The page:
Online invitation flows have, since the day they were invented, relied exclusively on one simple fact: that the sender and recipient both have an addressable online identity. It works like this: sender looks up a person in their address book, or on a social network, then sends them an invitation to join, and then at some point in the future the recipient opens and optionally responds to the invite.
Young children however rarely have an email address, and without it this flow breaks down before it has even started because the only other way for two children to connect is via their parents. Now the flow looks like this:
- Harper wants to play Words with Friends with Toby.
- Harper tells his mom.
- Harper's mom sends email/invite to Toby's mom.
- Toby's mom tells Toby, and Toby expresses interest.
- Toby and Toby's mom sit down when it is mutually convenient to look at the invite and sign up.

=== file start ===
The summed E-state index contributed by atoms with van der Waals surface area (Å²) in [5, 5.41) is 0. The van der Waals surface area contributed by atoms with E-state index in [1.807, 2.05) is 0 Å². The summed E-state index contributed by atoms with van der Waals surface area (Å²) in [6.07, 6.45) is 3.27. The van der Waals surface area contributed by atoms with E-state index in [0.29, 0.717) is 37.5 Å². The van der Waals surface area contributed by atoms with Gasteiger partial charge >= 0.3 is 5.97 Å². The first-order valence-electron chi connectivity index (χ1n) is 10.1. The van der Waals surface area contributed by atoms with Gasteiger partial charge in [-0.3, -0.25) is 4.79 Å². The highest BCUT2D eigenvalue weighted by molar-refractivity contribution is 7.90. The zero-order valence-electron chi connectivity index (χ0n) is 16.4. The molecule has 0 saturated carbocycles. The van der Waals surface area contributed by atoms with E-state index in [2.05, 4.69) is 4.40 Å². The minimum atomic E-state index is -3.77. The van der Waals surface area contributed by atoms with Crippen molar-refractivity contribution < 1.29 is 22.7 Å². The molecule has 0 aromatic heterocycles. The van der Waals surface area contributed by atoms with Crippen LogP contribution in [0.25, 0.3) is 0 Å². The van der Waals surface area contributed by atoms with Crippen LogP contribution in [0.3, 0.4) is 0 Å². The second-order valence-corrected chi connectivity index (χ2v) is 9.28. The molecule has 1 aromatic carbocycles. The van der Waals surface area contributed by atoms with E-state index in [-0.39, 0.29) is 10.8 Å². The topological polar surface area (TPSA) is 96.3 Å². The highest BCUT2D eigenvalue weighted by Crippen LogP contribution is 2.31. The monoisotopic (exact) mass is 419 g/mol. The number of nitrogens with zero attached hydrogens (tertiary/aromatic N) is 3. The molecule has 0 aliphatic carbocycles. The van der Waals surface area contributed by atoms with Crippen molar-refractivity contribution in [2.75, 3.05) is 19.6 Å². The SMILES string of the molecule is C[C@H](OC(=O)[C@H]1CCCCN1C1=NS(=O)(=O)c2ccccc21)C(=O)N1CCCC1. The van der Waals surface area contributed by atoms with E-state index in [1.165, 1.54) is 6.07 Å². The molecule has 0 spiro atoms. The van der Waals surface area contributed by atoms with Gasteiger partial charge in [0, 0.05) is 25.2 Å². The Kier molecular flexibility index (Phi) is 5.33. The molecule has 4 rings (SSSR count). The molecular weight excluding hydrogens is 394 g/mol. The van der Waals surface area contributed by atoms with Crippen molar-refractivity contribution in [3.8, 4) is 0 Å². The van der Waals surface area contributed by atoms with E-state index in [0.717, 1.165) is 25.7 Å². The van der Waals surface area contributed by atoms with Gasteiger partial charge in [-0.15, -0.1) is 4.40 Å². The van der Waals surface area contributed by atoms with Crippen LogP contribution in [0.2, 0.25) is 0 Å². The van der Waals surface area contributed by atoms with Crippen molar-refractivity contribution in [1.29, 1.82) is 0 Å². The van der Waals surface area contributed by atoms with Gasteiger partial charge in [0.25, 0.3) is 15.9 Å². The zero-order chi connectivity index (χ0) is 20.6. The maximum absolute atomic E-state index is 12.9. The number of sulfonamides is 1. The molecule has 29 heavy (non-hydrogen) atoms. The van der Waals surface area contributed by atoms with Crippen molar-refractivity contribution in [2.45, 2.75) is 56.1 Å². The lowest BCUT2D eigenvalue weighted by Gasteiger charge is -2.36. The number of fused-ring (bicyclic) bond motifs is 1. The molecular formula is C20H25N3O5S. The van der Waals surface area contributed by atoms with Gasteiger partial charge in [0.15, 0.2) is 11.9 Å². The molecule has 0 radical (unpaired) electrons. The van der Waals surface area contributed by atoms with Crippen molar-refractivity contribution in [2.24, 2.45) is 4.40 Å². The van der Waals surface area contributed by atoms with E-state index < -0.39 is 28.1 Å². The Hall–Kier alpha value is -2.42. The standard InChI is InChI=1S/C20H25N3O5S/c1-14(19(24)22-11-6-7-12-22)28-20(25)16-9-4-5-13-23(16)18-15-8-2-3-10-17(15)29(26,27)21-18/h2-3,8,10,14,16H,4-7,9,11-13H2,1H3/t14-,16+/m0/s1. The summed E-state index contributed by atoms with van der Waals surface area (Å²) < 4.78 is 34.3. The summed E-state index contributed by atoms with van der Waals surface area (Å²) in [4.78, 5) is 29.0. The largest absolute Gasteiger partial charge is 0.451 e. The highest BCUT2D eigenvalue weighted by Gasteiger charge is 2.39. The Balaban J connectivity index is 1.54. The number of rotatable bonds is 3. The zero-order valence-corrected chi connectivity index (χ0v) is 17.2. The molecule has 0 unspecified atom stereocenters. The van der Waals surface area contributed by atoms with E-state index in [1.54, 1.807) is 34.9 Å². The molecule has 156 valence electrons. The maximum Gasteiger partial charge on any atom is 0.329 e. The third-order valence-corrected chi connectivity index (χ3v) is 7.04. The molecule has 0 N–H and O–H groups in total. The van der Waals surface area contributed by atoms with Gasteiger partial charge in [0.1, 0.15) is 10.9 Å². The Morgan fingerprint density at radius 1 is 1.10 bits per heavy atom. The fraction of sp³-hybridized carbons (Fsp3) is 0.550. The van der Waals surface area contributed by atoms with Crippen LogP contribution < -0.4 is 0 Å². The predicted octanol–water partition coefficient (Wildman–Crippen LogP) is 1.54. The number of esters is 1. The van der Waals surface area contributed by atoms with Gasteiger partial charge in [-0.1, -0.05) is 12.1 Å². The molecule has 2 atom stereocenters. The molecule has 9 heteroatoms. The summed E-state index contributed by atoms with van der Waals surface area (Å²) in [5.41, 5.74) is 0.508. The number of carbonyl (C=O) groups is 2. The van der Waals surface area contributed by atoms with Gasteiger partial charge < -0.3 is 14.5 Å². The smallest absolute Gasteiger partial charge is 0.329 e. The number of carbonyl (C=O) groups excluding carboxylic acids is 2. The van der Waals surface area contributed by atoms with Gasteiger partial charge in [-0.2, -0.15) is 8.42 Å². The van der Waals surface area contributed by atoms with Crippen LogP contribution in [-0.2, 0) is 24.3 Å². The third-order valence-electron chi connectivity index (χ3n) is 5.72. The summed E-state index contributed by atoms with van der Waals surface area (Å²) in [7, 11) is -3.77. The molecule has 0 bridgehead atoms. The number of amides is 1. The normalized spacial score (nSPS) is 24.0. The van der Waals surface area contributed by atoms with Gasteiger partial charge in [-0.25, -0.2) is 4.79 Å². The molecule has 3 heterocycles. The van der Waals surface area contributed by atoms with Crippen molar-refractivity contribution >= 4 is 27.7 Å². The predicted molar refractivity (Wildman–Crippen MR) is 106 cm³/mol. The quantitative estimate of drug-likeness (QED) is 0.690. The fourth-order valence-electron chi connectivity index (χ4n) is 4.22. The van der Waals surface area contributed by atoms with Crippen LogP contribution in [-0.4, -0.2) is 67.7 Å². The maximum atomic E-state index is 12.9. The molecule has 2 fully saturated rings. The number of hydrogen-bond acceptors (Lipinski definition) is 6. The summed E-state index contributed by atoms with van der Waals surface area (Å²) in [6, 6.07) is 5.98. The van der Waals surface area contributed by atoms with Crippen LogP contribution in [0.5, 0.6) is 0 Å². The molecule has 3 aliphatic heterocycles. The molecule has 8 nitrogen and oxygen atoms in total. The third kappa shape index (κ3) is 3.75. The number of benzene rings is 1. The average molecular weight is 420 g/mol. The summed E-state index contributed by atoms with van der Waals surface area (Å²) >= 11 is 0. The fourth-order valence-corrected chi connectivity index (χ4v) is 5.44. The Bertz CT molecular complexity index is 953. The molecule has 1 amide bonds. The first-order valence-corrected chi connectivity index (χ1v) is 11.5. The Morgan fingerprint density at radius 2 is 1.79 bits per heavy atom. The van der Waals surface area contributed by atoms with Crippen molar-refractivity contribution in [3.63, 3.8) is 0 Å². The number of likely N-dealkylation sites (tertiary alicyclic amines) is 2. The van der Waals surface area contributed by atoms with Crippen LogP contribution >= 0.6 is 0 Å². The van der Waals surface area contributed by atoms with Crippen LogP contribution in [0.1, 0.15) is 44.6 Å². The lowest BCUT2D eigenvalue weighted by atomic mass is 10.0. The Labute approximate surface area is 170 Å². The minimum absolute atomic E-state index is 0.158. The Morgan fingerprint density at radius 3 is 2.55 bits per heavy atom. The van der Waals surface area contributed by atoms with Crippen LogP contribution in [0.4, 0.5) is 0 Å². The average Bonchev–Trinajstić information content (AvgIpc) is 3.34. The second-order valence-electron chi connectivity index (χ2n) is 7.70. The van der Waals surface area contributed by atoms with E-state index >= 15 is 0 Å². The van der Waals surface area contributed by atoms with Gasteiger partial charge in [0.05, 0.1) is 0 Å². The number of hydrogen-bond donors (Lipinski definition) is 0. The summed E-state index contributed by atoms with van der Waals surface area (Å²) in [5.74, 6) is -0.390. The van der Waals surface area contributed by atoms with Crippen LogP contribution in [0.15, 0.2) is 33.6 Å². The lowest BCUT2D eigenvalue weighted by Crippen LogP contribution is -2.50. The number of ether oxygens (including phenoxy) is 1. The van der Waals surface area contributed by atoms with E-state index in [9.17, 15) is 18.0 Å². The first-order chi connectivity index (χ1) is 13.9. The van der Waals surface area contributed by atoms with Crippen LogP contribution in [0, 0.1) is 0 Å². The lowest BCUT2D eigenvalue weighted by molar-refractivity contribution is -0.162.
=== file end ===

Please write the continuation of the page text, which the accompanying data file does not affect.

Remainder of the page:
- Invite is accepted.
- Harper's mom is notified.
- Harper's mom tells Harper.
- Harper and Toby can finally play Words with Friends together.
The challenge of course in this process is the number of stars that have to align in order for it work, the least of which being that Harper has to retain his interest in the invitation and game long enough for it to run it's course.
Reliable access to a mobile device
The era of a fixed computing device in the home is coming to an end, whether that fixed device is a shared desktop PC tucked away on a desk somewhere, or even the gaming console attached to a TV in the den. What is increasingly capturing the attention of kids are mobile games - games that they have access to not only when they are at home, but also at a restaurant when their parents want to eat in peace, or in a grocery store when a parent just needs to get through the store without their children grabbing at everything they see asking, "can I have this?"
But even though a mobile gaming device is almost always within 10-20 feet of a young child at all hours of the day no matter where they happen to be, access to the device is still mediated by the parent. Further still, children are not conditioned to check email or even look for notification badges on their apps once a parent gives their consent to use the device. Children seek out the immediate gratification of throwing a pig, or jumping on one cloud after another, before they consider reading and responding to messages of any kind.